Earlier this week Pulse reported that NHS England had announced a major publicity campaign about their plans to extract and share confidential patient information from next year.
The move comes following tremendous pressure from the General Practitioner Committee (GPC) and campaign groups maintaining that patients are not being adequately informed of the fundamental changes in how the NHS will be using their data. It also comes as a huge relief to many GPs who, until now, had the sole responsibility to inform their patient about care.data or run the risk of facing legal action under the Data Protection Law.
There has been a lot of controversy around patient confidentiality concerns, as care.data will see the Health and Social Health Information Centre (HSCIC) routinely extracting identifiable patient data from GP practices and hospitals, which can then be shared in identifiable or de-identified forms to other sections of the NHS and to third parties, such as researchers. Many have also argued that health secretary, Jeremy Hunt’s promise of the right to opt-out will be meaningless unless the public is adequately informed about the care.data scheme.
As part of the joint £2m public awareness campaign being run by NHS England and the HSCIC, 22 million homes will receive a flyer which will set out how care.data will work and how patients can opt out, while also setting out ‘the benefits it will bring’.
With my marketing hat on, I question whether a door drop is an adequate way to inform the public about how their personal data is being harvested by the NHS and potentially sold on to other organisations, such as pharmaceutical or insurance companies.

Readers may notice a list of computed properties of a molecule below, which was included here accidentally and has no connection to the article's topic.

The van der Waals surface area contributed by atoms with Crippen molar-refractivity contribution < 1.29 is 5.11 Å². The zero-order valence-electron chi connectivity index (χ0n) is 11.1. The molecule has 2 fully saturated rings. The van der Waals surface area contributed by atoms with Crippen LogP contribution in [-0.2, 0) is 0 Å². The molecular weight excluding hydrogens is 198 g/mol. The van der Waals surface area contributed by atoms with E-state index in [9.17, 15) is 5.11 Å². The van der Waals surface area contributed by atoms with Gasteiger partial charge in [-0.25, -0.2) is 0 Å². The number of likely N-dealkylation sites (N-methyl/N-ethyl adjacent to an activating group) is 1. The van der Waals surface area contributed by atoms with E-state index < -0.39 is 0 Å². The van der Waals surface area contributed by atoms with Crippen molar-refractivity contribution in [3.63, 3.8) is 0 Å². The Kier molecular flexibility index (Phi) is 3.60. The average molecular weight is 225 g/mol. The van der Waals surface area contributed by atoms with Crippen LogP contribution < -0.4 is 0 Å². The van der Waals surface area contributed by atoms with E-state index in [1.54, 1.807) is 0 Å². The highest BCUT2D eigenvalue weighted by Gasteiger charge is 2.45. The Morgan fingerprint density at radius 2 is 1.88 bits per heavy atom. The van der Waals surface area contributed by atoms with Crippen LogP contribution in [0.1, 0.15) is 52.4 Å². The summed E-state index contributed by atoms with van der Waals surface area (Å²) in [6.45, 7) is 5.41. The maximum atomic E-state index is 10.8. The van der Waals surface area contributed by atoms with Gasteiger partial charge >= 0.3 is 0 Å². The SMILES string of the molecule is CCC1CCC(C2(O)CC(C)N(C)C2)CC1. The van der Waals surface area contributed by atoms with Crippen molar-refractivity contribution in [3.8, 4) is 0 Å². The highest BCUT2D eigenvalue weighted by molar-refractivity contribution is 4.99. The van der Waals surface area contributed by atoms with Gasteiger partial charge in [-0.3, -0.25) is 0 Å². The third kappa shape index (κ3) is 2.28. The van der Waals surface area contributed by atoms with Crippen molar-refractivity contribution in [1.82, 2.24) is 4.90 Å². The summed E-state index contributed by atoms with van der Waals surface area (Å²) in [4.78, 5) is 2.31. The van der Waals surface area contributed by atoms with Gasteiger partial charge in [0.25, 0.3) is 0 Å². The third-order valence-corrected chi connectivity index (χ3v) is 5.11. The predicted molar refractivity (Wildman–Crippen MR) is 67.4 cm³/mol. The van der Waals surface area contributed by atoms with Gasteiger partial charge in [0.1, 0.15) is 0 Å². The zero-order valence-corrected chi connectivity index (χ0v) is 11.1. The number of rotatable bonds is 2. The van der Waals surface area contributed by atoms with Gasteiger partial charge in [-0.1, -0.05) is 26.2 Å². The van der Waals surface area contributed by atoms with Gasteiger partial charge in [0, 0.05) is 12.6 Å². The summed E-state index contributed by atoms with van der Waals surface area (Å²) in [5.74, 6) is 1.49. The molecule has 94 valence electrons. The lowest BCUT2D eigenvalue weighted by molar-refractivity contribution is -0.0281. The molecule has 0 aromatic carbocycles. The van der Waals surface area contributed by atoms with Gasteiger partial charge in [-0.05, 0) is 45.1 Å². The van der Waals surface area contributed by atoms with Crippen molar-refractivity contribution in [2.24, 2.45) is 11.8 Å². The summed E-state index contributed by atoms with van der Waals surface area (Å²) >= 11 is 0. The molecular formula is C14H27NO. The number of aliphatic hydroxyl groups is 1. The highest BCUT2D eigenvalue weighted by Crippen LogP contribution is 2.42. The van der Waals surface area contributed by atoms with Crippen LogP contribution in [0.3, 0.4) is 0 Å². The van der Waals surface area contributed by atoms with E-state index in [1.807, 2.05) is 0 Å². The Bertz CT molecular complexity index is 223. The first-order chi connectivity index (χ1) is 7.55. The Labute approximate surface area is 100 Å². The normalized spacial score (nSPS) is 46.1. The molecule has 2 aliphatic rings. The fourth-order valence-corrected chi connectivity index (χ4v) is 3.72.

This newly announced publicity campaign has been modeled on the information campaign for the Summary Care Record (SCR), which interestingly, was evaluated by a University College London (UCL) research team. It concluded that, “despite an extensive information programme to inform the public in early adopter sites about the SCR, many patients interviewed by the UCL team were not aware of the programme at all”.
To put it more bluntly, the flyer will probably end up unread in the bin, as if it were junk mail. This raises important questions about the ethics of an ‘implied consent’ model for care.data.
NHS England and HSCIC need to do more to gain the trust of the public through adequate information and education about care.data. This should include a national TV advertising campaign, an open and frank debate in the media in addition to social media campaigns. Key to the success of these campaigns will also be the ability to reassure patients and prove to them that the right processes and technologies are in place to protect their privacy.
As Kingsley Manning, chair of HSCIC, rightly pointed out, the benefits of care.data can “only be delivered in the context of public understanding and trust” and having viewed the campaign plans to do this, it looks like there is still much work to do to ensure the public feel that they can put enough trust in the service to warrant them being part of care.data.